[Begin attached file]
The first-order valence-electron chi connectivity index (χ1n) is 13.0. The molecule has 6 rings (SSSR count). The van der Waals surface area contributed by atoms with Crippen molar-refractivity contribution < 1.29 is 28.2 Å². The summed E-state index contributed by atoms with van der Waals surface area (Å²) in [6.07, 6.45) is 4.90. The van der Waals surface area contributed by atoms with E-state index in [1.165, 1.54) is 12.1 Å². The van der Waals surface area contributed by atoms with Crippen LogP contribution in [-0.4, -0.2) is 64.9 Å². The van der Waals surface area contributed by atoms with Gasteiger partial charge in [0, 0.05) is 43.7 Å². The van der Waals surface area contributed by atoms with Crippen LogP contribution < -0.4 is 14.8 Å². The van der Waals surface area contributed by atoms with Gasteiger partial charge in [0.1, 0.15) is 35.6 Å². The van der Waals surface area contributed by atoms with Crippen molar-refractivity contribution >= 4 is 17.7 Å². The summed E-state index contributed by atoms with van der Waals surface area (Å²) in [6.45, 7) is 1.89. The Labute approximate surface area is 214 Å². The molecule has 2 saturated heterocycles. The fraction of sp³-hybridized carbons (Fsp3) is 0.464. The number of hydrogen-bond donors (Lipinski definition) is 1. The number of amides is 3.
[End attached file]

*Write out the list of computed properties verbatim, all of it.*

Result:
The first-order valence-electron chi connectivity index (χ1n) is 13.0. The molecule has 6 rings (SSSR count). The van der Waals surface area contributed by atoms with Crippen molar-refractivity contribution < 1.29 is 28.2 Å². The summed E-state index contributed by atoms with van der Waals surface area (Å²) in [6.07, 6.45) is 4.90. The van der Waals surface area contributed by atoms with E-state index in [1.165, 1.54) is 12.1 Å². The van der Waals surface area contributed by atoms with Crippen LogP contribution in [-0.4, -0.2) is 64.9 Å². The van der Waals surface area contributed by atoms with Gasteiger partial charge in [0, 0.05) is 43.7 Å². The van der Waals surface area contributed by atoms with Crippen LogP contribution < -0.4 is 14.8 Å². The van der Waals surface area contributed by atoms with Gasteiger partial charge in [0.1, 0.15) is 35.6 Å². The van der Waals surface area contributed by atoms with Crippen molar-refractivity contribution >= 4 is 17.7 Å². The summed E-state index contributed by atoms with van der Waals surface area (Å²) in [6.45, 7) is 1.89. The Labute approximate surface area is 214 Å². The molecule has 2 saturated heterocycles. The fraction of sp³-hybridized carbons (Fsp3) is 0.464. The number of hydrogen-bond donors (Lipinski definition) is 1. The number of amides is 3.